Most of us know somebody, often male, who can’t seem to remember details about things he has done or where he is supposed to be or people he has met and so on, but can effortlessly remember the physics or chemistry or math or economics required to explain some problem at hand — even though those courses were completed several decades ago. Men of this ilk can be extremely annoying to a wife who naturally assumes that if he really cared about her he would remember that they met at a particular restaurant, and would know that April 23rd is their anniversary without having to look it up, or — horrors — be reminded on the 24th.
I am travelling today, and over Skype I gave my son a laptop tour of my friend Magdalena’s house. “Nicholas and I painted this room together a few years ago,” Magdalena told him as we entered her living room.
After a short pause, I heard myself say “We did?” Good thing she’s not my wife.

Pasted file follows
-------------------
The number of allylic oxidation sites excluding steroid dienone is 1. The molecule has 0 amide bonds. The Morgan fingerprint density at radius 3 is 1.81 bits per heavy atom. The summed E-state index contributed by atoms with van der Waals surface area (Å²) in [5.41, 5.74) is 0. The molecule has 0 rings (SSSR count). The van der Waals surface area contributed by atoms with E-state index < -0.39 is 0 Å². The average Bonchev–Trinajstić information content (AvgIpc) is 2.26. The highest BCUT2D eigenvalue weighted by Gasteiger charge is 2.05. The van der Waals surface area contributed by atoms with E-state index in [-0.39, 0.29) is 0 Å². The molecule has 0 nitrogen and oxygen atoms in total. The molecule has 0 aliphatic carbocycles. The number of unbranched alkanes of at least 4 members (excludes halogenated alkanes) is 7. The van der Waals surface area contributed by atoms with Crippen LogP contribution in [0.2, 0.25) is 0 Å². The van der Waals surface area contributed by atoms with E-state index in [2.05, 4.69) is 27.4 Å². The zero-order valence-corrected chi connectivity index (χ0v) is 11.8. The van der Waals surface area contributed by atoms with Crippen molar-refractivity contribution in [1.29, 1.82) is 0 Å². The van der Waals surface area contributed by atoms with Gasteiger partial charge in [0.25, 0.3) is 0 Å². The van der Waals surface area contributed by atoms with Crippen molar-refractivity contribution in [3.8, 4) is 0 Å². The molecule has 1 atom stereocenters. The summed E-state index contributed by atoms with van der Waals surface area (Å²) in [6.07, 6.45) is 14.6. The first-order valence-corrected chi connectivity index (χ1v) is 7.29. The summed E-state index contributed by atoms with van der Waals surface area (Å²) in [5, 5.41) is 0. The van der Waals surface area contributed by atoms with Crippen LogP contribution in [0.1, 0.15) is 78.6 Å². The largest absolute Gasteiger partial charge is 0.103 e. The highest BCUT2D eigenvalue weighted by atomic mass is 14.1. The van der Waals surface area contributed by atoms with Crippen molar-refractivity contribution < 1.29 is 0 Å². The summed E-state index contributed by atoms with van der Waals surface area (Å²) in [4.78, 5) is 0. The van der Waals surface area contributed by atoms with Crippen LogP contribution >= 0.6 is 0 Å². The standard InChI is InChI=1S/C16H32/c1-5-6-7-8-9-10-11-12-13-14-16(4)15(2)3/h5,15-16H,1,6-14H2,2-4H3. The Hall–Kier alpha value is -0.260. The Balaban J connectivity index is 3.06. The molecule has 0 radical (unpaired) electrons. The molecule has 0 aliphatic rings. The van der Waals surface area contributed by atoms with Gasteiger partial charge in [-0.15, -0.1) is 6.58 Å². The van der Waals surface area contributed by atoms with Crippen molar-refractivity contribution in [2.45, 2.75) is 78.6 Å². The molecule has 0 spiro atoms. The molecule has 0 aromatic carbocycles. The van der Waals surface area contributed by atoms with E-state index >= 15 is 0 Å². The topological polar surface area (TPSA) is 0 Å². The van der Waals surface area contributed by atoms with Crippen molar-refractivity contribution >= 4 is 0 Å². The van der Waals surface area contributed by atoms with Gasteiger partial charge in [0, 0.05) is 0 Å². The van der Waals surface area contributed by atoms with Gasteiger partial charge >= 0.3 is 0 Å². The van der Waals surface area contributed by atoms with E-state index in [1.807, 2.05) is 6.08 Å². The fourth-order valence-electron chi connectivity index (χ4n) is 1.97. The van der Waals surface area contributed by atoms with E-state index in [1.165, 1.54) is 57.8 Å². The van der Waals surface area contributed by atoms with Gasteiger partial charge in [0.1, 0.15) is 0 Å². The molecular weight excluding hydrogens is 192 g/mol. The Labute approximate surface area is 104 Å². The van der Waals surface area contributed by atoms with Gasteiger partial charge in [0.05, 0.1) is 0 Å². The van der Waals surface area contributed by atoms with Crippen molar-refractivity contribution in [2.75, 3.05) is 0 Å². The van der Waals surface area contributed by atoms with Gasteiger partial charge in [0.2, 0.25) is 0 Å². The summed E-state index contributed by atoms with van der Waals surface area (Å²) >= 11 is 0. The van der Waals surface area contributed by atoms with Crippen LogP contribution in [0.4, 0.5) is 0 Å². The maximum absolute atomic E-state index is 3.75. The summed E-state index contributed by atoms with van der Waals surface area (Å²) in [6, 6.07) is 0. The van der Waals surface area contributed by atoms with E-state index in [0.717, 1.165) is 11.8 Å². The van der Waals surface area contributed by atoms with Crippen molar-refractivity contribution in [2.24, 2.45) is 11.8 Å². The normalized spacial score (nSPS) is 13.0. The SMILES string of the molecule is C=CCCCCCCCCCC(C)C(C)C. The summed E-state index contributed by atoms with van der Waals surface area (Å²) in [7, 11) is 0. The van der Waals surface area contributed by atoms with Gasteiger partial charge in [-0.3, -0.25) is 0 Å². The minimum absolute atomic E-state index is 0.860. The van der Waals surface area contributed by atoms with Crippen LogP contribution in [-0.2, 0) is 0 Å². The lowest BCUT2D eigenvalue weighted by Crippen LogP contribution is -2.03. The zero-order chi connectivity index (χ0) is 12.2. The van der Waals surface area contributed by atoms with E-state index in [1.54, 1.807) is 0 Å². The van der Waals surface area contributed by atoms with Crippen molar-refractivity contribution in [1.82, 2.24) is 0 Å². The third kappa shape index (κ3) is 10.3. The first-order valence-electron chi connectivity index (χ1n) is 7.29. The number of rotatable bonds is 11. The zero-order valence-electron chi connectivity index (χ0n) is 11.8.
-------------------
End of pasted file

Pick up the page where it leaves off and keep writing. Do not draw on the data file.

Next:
It turns out that it is possible to have lousy episodic memory but great semantic memory. Really, Magdalena — I’m not making this up. Episodic memory is memory about events — having met someone, having been somewhere, needing to be somewhere, etc. Semantic memory is about concepts. If tomorrow you explain to somebody the difference between episodic memory and semantic memory, you are using your semantic memory to do so. If you add that you read it in some guy’s blog, you are using your episodic memory. And if you explain this to your wife to justify having forgotten her birthday, you are using wishful thinking.